Biliashivsky, Mykola

Image - Mykola Biliashivsky Image - Mykola Biliashivsky Image - Mykola Biliashivsky, Vikentii Khvoika and other organizers of a folk crafts exhibition 1906. Image - A plaque commemorating Mykola Biliashivsky (Kaniv).

Biliashivsky, Mykola [Біляшівський, Микола; Biljašivs'kyj], b 24 October 1867 in Uman, Kyiv gubernia, d 21 April 1926 in Kyiv. Archeologist, ethnographer, and art historian; full member of All-Ukrainian Academy of Sciences from 1919 and the Shevchenko Scientific Society; full member of the Historical Society of Nestor the Chronicler from 1887. He studied at Kyiv University, Odesa University, and Moscow University. Between 1992 and 1897 he worked in various archives in Moscow and Warsaw and discovered many sources related to the history of Ukraine. From 1898 he worked as a librarian at Kyiv Polytechnical Institute. He established and edited Arkheologicheskaia letopis' Iuzhnoi Rossii (1899–1905). Biliashivsky was one of the founders and from 1902 to 1923 served as director of the Kyiv City Museum of Antiquities and Art; he played a particularly significant role in the development of this museum and amassing its extensive collection. In 1906 he was a member of the first Russian State Duma and belonged to its Ukrainian caucus (see Ukrainian caucus in the Russian State Duma). During the First World War the Russian Academy of Sciences entrusted him with the preservation of cultural monuments in Galicia and Bukovyna. Biliashivsky was a member of Central Rada in 1917 and headed the Department of Museums and the Preservation of Historical Monuments at the General Secretariat of the Central Rada. From 1917 he presided over the Kyiv Society for the Preservation of Ancient and Artistic Monuments. He was one of the first members of the Ukrainian Academy of Sciences (from 1919), and in the 1920s was a member of the Archeological Commission of the All-Ukrainian Academy of Sciences (VUAN) and later of the All-Ukrainian Archeological Committee.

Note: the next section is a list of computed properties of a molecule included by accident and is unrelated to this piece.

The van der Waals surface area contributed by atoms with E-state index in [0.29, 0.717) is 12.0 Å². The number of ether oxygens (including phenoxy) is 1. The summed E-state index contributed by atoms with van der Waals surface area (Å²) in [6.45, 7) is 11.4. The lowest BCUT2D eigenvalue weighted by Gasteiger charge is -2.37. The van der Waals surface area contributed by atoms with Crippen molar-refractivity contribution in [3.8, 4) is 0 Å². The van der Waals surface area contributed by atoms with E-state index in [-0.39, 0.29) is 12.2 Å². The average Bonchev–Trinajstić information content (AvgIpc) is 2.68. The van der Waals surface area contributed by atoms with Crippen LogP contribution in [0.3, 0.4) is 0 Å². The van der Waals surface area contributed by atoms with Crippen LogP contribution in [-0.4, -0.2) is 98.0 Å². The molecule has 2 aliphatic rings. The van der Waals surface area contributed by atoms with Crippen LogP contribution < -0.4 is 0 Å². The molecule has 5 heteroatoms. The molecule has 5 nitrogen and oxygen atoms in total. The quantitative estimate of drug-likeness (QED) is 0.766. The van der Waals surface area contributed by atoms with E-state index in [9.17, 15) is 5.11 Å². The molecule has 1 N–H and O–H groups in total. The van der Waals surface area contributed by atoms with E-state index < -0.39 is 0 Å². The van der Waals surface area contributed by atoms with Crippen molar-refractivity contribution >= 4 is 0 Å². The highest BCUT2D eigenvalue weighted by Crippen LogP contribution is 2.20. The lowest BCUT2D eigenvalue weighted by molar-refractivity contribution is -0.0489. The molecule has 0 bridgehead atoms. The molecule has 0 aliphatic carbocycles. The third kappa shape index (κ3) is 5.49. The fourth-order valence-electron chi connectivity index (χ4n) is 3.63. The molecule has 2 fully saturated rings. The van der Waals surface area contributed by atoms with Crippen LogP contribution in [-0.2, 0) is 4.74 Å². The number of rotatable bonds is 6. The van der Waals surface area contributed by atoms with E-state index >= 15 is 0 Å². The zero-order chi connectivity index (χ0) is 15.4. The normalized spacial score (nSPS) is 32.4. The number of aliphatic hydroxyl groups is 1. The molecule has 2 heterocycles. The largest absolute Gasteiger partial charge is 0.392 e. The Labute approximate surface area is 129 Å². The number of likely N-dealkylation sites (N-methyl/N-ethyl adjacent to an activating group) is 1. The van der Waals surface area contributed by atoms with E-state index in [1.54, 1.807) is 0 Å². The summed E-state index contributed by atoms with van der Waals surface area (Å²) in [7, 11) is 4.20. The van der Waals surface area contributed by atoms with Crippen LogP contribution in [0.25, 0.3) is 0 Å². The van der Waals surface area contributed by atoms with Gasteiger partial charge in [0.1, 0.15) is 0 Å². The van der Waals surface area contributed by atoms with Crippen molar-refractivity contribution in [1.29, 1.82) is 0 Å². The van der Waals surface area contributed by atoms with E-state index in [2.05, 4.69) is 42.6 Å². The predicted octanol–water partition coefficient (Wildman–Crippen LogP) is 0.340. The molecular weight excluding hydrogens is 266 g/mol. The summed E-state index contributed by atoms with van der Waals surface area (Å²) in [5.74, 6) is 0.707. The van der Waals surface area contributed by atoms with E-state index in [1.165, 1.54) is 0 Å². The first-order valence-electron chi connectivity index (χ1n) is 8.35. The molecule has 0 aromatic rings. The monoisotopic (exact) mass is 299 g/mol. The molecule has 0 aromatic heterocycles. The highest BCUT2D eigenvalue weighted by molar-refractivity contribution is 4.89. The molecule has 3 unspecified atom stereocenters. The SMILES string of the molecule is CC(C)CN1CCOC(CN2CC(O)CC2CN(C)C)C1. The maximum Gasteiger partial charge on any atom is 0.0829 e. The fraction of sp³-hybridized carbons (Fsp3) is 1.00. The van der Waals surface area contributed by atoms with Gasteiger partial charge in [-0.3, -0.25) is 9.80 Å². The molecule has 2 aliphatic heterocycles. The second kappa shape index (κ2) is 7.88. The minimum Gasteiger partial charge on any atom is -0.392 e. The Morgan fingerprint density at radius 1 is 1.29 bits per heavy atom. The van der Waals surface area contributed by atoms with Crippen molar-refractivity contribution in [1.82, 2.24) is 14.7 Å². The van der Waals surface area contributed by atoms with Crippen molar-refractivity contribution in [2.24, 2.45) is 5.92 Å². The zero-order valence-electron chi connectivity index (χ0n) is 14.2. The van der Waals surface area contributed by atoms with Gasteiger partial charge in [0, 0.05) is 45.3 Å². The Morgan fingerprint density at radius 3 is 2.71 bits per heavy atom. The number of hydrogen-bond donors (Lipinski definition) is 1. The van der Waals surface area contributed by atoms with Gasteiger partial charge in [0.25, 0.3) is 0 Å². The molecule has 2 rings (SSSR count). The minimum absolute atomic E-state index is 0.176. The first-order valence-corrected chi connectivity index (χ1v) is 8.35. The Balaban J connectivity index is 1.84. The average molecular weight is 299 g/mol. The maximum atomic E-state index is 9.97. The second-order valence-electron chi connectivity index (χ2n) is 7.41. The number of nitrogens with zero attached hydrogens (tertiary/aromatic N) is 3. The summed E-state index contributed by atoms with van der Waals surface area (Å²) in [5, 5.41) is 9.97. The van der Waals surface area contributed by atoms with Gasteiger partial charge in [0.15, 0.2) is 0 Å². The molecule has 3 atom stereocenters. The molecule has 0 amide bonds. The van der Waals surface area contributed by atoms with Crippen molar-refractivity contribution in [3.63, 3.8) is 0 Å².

From 1887 Biliashivsky was involved in researching the cultural and artistic monuments from the Stone Age to the early Middle Ages. His most important archeological excavations unearthed the Kyivan Rus’ city of Roden at Kniazha Hora near Kaniv (1891–2), Slavic settlements and graves in Volhynia, and Trypillia culture settlements in the Uman and Kyiv regions (specifically, at the village of Borysivka, Kyiv region, in 1904). Some of the artifacts recovered in these excavations went to the Shevchenko Scientific Society museum in Lviv. Biliashivsky is the author of Monetnye klady Kievskoi gubernii (Caches of Coins in Kyiv Gubernia, 1889) and of numerous (over 300) articles on Ukrainian archeology, many of them in Kievskaia starina.

Vynnyts'kyi, A. Mykola Teodotovych Biliashivs'kyi (Kyiv 1926)

Yaroslav Pasternak, Marko Robert Stech

[This article was updated in 2021.]

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